How, then, can America, the land of the free, only accept 10,000 refugees? If we consider ourselves the pioneers of the developed Western democracies, then we should start acting that way. We can provide safe havens for more than 10,000 migrants this year. We have the resources and capacity to take in much more. We are the “Home of the Brave,” and if those refugees are courageous enough to risk their lives on a precarious boat on a quest for humane living conditions, they deserve to be welcomed into the United States with open arms.
There have been arguments that the E.U.’s migrant crisis is too geographically distant from the United States to expect us to get involved. Yet, this country has created a pattern and a history of getting involved in other countries’ affairs. Why is it that, as the leader of the free world, we have a precedent of violently interfering with the business of countries that are geographically isolated from us, rather than extending a hand of peace and friendship to asylum seekers from countries in need? We should provide asylum and transportation to refugees. If not, the United States has an obligation to provide aid to countries assisting in the matter, as a country that prides itself in aiding other countries and a major player in the international relations.
The United States was originally founded as a nation of immigrants, of people desperate to cross uncharted waters to find liberty and evade oppressive governments. Much of the United States’ history includes an influx of even more immigrants from countries such as Ireland and Italy who were seeking a good life of honest labor as well as fleeing persecution and famine. Ellis Island, New York, is notable for being a symbol of freedom for immigrants entering the Land of the Free via ships. What makes these migrants any different that we should turn our backs on our brothers and sisters in their time of dire need?
On the other hand, it can certainly be argued that we should not be fixing a “European problem” when we have immigration problems of our own regarding migrants from Latin America flooding our borders. The difference is that the United States is actually known for interference in global affairs and has a habit of getting involved in issues far away from our borders. For example, we are currently committed to combating I.S., which is a distant crisis in the Middle East. If we are committed to fighting I.S. and other threats to democracy, we should as well be committed to offer humanitarian aid to by taking in the civilians who are deeply affected by I.S. and other unrest in the Middle East.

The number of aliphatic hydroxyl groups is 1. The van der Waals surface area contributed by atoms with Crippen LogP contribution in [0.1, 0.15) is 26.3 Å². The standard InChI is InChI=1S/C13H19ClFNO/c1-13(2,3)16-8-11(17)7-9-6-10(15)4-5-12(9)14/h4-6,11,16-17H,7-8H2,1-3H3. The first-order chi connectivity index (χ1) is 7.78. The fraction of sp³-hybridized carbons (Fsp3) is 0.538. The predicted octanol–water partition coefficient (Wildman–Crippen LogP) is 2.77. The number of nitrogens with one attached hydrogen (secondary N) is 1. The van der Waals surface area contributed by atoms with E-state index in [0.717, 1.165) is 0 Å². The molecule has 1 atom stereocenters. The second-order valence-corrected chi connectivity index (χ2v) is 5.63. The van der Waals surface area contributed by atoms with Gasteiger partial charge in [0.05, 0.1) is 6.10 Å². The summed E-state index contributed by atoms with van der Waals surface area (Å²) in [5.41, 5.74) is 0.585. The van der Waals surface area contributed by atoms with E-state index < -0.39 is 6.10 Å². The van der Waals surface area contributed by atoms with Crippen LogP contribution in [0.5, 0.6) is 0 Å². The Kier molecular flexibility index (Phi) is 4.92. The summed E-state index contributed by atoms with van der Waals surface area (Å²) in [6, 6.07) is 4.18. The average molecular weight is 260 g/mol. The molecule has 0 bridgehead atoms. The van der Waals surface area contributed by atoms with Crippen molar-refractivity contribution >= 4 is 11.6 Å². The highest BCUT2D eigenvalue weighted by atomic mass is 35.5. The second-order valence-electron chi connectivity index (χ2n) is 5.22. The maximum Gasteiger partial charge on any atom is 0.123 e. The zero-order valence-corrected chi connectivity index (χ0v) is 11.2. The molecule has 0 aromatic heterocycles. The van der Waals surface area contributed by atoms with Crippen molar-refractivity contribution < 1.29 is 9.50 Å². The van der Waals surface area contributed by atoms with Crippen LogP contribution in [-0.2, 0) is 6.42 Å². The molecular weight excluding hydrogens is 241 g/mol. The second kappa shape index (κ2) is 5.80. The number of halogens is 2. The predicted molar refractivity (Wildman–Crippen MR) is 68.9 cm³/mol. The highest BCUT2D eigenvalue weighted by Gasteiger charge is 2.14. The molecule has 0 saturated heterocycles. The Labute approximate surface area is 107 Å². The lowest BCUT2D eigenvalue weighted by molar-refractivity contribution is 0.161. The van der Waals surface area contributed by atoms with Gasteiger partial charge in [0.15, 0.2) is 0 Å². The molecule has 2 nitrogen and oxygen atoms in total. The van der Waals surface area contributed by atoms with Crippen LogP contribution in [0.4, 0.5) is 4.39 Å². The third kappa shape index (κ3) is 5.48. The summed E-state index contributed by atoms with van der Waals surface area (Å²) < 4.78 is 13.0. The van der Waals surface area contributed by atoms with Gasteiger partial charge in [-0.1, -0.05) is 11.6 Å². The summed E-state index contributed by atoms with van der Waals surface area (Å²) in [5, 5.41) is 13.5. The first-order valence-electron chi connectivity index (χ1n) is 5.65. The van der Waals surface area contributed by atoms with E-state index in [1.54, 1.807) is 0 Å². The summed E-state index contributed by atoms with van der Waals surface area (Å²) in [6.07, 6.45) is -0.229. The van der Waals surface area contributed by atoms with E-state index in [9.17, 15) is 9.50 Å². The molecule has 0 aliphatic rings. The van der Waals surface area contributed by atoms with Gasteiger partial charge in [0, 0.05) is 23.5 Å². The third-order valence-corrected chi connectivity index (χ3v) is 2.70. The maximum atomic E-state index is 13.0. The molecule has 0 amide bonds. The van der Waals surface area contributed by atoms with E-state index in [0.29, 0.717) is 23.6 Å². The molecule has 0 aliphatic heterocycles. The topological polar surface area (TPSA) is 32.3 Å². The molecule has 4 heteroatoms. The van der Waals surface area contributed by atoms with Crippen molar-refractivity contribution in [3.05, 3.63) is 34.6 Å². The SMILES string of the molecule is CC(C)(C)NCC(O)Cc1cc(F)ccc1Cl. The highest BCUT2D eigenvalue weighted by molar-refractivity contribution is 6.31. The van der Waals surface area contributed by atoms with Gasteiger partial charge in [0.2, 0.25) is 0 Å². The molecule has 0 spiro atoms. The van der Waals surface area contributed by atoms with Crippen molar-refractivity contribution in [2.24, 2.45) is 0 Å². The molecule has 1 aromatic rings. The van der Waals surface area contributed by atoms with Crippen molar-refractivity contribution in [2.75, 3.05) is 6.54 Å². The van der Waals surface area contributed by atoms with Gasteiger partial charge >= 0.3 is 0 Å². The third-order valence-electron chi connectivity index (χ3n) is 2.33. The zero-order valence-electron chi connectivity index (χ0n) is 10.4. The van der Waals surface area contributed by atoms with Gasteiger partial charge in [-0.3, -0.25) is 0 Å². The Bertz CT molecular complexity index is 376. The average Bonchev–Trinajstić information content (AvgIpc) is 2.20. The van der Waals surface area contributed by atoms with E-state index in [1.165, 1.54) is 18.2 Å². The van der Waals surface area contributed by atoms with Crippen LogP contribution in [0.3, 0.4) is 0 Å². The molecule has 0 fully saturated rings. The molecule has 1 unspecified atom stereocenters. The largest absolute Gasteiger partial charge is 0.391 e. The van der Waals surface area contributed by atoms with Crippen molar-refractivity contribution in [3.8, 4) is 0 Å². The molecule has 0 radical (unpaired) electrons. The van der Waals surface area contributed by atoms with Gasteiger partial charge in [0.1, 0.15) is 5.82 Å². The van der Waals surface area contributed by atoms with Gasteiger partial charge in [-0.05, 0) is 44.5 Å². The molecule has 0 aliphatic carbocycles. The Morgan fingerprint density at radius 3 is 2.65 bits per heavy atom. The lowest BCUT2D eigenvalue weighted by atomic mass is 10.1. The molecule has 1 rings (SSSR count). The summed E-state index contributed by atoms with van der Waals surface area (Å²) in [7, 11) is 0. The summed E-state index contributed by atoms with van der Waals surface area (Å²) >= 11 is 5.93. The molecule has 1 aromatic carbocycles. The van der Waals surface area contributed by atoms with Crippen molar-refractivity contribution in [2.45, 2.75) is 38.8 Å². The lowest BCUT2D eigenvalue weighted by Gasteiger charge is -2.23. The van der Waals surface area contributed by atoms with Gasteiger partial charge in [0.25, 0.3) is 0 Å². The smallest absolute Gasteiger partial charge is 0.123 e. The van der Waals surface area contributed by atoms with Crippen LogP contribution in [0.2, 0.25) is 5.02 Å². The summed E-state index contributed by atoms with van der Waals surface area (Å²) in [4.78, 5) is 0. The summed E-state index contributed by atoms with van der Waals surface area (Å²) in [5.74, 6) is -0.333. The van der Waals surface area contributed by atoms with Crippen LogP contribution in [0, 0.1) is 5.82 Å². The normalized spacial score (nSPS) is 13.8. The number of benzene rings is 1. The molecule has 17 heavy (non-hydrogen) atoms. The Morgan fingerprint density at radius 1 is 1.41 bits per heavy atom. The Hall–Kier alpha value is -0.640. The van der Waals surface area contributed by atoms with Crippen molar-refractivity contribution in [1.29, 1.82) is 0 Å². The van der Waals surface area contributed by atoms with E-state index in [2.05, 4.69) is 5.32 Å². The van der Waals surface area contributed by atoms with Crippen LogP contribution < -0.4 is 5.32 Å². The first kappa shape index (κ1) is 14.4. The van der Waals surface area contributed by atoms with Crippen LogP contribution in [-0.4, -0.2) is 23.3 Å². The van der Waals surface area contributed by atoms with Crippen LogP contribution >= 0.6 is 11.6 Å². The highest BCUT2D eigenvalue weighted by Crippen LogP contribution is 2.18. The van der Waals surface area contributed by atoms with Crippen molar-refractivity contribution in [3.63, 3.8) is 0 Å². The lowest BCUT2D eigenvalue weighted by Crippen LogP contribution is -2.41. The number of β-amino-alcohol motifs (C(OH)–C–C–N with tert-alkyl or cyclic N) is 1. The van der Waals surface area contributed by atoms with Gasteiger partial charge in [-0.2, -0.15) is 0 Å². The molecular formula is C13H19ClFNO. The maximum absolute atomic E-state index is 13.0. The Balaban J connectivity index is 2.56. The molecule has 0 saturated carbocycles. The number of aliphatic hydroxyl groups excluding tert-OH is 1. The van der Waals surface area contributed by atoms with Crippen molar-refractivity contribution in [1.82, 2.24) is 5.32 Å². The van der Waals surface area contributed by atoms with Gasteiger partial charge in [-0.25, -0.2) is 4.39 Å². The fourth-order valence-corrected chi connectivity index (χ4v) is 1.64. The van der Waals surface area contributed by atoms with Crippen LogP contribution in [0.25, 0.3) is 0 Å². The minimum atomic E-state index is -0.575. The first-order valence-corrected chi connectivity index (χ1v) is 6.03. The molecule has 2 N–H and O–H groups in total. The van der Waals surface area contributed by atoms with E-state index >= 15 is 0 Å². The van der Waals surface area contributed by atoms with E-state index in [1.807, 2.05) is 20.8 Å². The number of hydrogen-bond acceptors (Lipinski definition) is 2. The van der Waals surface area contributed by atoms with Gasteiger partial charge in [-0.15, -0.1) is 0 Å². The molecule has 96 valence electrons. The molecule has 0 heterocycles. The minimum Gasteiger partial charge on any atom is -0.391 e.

Moreover, the European economy is not as strong as the United States’ economy. The United States has an unemployment rate of 5.9 percent as of 2014 compared to the E.U.’s unemployment rate of 11.5 percent. The United States’ GDP growth is at 2.2 percent while the E.U.’s is at 0.8 percent. Inflation in the United States is at a comfortable two percent, comparative to the E.U.’s 0.4 percent, which is dangerously close to deflation. The United States definitely has much more financial capacity to withhold the refugee crisis than the E.U.
I call up on the Great United States of America to do the “right thing” and accept more migrants onto our shores, because we have enough economic and land capacity for that many human lives. They, too, deserve life, liberty and the pursuit of happiness. They, too, are human beings just like us. They, too, are worthy of acceptance.
Photo courtesy of European Commission’s Humanitarian Aid and Civil Protections program Flickr page